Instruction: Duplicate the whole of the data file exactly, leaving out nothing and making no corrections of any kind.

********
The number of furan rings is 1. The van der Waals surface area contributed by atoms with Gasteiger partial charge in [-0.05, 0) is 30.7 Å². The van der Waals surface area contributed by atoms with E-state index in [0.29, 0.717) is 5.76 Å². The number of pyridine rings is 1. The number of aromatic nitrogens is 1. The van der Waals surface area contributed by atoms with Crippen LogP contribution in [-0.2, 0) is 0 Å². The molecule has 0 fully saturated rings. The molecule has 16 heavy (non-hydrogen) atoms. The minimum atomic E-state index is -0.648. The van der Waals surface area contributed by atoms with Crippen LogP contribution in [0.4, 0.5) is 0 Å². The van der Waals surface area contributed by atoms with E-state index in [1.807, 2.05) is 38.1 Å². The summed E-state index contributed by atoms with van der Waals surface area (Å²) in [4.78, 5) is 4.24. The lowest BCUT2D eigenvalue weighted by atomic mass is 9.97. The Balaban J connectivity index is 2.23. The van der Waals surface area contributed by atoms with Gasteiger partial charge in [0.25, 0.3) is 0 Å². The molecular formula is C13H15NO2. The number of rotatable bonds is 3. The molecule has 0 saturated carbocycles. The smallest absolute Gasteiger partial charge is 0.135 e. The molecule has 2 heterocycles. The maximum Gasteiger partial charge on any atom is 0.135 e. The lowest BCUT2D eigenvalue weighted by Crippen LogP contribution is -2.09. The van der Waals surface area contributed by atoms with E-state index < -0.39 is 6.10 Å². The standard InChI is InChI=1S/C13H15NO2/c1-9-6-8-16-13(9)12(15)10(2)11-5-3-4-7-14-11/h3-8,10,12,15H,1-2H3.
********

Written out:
The number of furan rings is 1. The van der Waals surface area contributed by atoms with Gasteiger partial charge in [-0.05, 0) is 30.7 Å². The van der Waals surface area contributed by atoms with E-state index in [0.29, 0.717) is 5.76 Å². The number of pyridine rings is 1. The number of aromatic nitrogens is 1. The van der Waals surface area contributed by atoms with Crippen LogP contribution in [-0.2, 0) is 0 Å². The molecule has 0 fully saturated rings. The molecule has 16 heavy (non-hydrogen) atoms. The minimum atomic E-state index is -0.648. The van der Waals surface area contributed by atoms with Crippen LogP contribution in [0.4, 0.5) is 0 Å². The van der Waals surface area contributed by atoms with E-state index in [1.807, 2.05) is 38.1 Å². The summed E-state index contributed by atoms with van der Waals surface area (Å²) in [4.78, 5) is 4.24. The lowest BCUT2D eigenvalue weighted by atomic mass is 9.97. The Balaban J connectivity index is 2.23. The van der Waals surface area contributed by atoms with Gasteiger partial charge in [0.25, 0.3) is 0 Å². The molecular formula is C13H15NO2. The number of rotatable bonds is 3. The molecule has 0 saturated carbocycles. The smallest absolute Gasteiger partial charge is 0.135 e. The molecule has 2 heterocycles. The maximum Gasteiger partial charge on any atom is 0.135 e. The lowest BCUT2D eigenvalue weighted by Crippen LogP contribution is -2.09. The van der Waals surface area contributed by atoms with E-state index < -0.39 is 6.10 Å². The standard InChI is InChI=1S/C13H15NO2/c1-9-6-8-16-13(9)12(15)10(2)11-5-3-4-7-14-11/h3-8,10,12,15H,1-2H3.